I think not yet.
I think The Blokes who sacked predatory men in the US did it because women, LGBT and people of colour now have economic power and will use it. I think The Blokes who turned on Burke did it to protect themselves.
They were there; they oversaw the reign of terror and did nothing; now that the women and their coworkers are testifying, the (Old) Blokes are running for their lives and distancing themselves from every aspect of this (now) “horrible, horrible man”. Their successors are perpetuating the same workplace cultural norms that we know lead to violence against women.
When a Trump becomes a Macron, we could be more confident. The French president this week swore “it is essential that shame changes camp”, and he is putting his money where his mouth is, with a 2018 draft law to criminalise street harassment, and a massive public education program about sexism and changes to police and courts to help victims.
In the meantime, as Lindy West of the New York Times writes:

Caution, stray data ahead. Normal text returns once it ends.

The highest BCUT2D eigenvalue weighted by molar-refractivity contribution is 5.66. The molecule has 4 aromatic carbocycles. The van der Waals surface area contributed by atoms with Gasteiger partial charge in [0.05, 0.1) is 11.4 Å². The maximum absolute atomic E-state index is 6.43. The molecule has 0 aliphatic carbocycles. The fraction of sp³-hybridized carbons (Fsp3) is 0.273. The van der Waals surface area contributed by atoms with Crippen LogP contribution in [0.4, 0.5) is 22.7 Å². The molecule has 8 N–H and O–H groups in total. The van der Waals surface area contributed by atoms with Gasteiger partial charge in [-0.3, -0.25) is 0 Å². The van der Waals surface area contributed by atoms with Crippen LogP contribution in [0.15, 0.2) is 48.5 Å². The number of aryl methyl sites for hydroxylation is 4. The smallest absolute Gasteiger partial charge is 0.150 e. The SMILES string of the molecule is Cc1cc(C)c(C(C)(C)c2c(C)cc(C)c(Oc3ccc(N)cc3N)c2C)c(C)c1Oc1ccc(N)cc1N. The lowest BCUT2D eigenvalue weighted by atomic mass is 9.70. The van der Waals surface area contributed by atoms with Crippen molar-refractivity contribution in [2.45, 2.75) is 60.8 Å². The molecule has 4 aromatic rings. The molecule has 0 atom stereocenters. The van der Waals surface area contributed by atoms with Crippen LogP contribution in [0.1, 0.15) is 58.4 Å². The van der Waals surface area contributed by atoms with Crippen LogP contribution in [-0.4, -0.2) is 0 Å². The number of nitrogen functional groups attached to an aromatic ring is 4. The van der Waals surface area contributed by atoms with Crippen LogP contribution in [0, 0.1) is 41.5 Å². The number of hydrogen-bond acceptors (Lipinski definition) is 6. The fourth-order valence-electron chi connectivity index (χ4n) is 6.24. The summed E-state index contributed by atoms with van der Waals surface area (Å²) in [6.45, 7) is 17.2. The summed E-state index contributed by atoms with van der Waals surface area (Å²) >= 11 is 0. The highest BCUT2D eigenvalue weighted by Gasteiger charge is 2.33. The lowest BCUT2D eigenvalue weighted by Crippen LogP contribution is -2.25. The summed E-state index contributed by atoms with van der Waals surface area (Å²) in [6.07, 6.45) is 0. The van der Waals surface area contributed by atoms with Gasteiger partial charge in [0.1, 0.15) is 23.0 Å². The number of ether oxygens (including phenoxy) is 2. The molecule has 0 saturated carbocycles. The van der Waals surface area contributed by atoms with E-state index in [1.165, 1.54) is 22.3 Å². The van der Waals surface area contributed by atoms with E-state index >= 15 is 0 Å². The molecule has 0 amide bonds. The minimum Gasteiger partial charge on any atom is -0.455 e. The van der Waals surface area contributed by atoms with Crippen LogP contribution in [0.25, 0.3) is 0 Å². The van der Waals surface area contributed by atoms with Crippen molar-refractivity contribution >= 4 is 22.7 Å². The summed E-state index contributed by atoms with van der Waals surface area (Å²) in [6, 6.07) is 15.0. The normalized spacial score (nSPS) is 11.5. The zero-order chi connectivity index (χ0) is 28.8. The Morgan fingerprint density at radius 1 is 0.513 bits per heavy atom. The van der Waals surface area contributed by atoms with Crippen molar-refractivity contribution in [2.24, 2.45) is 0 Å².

… not only are women expected to weather sexual violence, intimate partner violence, workplace discrimination, institutional subordination, the expectation of free domestic labour, the blame for our own victimisation, and all the subtler, invisible cuts that undermine us daily, we are not even allowed to be angry about it.
We women are angry. Our anger has led to finding ways, around the rule of men in the newsroom, through social media and each other, to document the scope of the crimes against us.
The question is whether our anger, and collaboration with powerful men, will be enough to turn that teetering crest into a massive, roaring wave of change.